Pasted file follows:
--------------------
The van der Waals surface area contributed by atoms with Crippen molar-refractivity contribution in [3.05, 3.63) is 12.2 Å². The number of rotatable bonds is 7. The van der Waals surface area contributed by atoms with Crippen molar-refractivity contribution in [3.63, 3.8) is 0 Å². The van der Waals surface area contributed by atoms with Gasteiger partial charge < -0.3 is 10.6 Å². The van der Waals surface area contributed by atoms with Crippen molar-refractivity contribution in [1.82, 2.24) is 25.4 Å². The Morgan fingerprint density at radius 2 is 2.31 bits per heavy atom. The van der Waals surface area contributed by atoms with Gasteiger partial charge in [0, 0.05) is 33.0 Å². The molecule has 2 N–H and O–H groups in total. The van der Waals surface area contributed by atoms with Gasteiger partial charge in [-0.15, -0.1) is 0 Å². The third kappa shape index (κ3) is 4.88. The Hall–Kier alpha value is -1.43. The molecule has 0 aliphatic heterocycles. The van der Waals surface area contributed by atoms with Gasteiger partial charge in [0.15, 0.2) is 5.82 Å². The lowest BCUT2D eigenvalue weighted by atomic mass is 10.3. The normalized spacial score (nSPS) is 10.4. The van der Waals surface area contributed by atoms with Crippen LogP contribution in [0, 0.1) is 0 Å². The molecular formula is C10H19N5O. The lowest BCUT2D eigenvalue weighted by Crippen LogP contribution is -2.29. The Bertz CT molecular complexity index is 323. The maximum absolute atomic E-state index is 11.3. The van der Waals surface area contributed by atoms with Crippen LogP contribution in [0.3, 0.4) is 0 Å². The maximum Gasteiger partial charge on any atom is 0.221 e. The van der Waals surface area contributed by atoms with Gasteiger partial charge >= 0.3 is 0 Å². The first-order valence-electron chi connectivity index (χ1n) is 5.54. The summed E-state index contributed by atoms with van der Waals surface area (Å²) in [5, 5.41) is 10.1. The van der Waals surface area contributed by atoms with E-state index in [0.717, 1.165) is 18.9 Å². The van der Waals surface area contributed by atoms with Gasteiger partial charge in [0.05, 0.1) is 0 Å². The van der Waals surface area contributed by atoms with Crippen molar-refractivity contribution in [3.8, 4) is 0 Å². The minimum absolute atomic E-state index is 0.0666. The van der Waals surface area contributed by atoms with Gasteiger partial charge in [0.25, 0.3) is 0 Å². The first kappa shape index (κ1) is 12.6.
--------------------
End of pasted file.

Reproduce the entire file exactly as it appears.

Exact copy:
The van der Waals surface area contributed by atoms with Crippen molar-refractivity contribution in [3.05, 3.63) is 12.2 Å². The number of rotatable bonds is 7. The van der Waals surface area contributed by atoms with Crippen molar-refractivity contribution in [3.63, 3.8) is 0 Å². The van der Waals surface area contributed by atoms with Gasteiger partial charge < -0.3 is 10.6 Å². The van der Waals surface area contributed by atoms with Crippen molar-refractivity contribution in [1.82, 2.24) is 25.4 Å². The Morgan fingerprint density at radius 2 is 2.31 bits per heavy atom. The van der Waals surface area contributed by atoms with Gasteiger partial charge in [0, 0.05) is 33.0 Å². The molecule has 2 N–H and O–H groups in total. The van der Waals surface area contributed by atoms with Gasteiger partial charge in [-0.15, -0.1) is 0 Å². The third kappa shape index (κ3) is 4.88. The Hall–Kier alpha value is -1.43. The molecule has 0 aliphatic heterocycles. The van der Waals surface area contributed by atoms with Gasteiger partial charge in [0.15, 0.2) is 5.82 Å². The lowest BCUT2D eigenvalue weighted by atomic mass is 10.3. The normalized spacial score (nSPS) is 10.4. The van der Waals surface area contributed by atoms with Crippen LogP contribution in [0, 0.1) is 0 Å². The molecular formula is C10H19N5O. The lowest BCUT2D eigenvalue weighted by Crippen LogP contribution is -2.29. The Bertz CT molecular complexity index is 323. The maximum absolute atomic E-state index is 11.3. The van der Waals surface area contributed by atoms with Crippen LogP contribution in [0.3, 0.4) is 0 Å². The maximum Gasteiger partial charge on any atom is 0.221 e. The van der Waals surface area contributed by atoms with Gasteiger partial charge >= 0.3 is 0 Å². The first-order valence-electron chi connectivity index (χ1n) is 5.54. The summed E-state index contributed by atoms with van der Waals surface area (Å²) in [5, 5.41) is 10.1. The van der Waals surface area contributed by atoms with E-state index in [0.717, 1.165) is 18.9 Å². The van der Waals surface area contributed by atoms with Gasteiger partial charge in [0.05, 0.1) is 0 Å². The van der Waals surface area contributed by atoms with Crippen molar-refractivity contribution in [3.8, 4) is 0 Å². The minimum absolute atomic E-state index is 0.0666. The van der Waals surface area contributed by atoms with Gasteiger partial charge in [0.25, 0.3) is 0 Å². The first kappa shape index (κ1) is 12.6.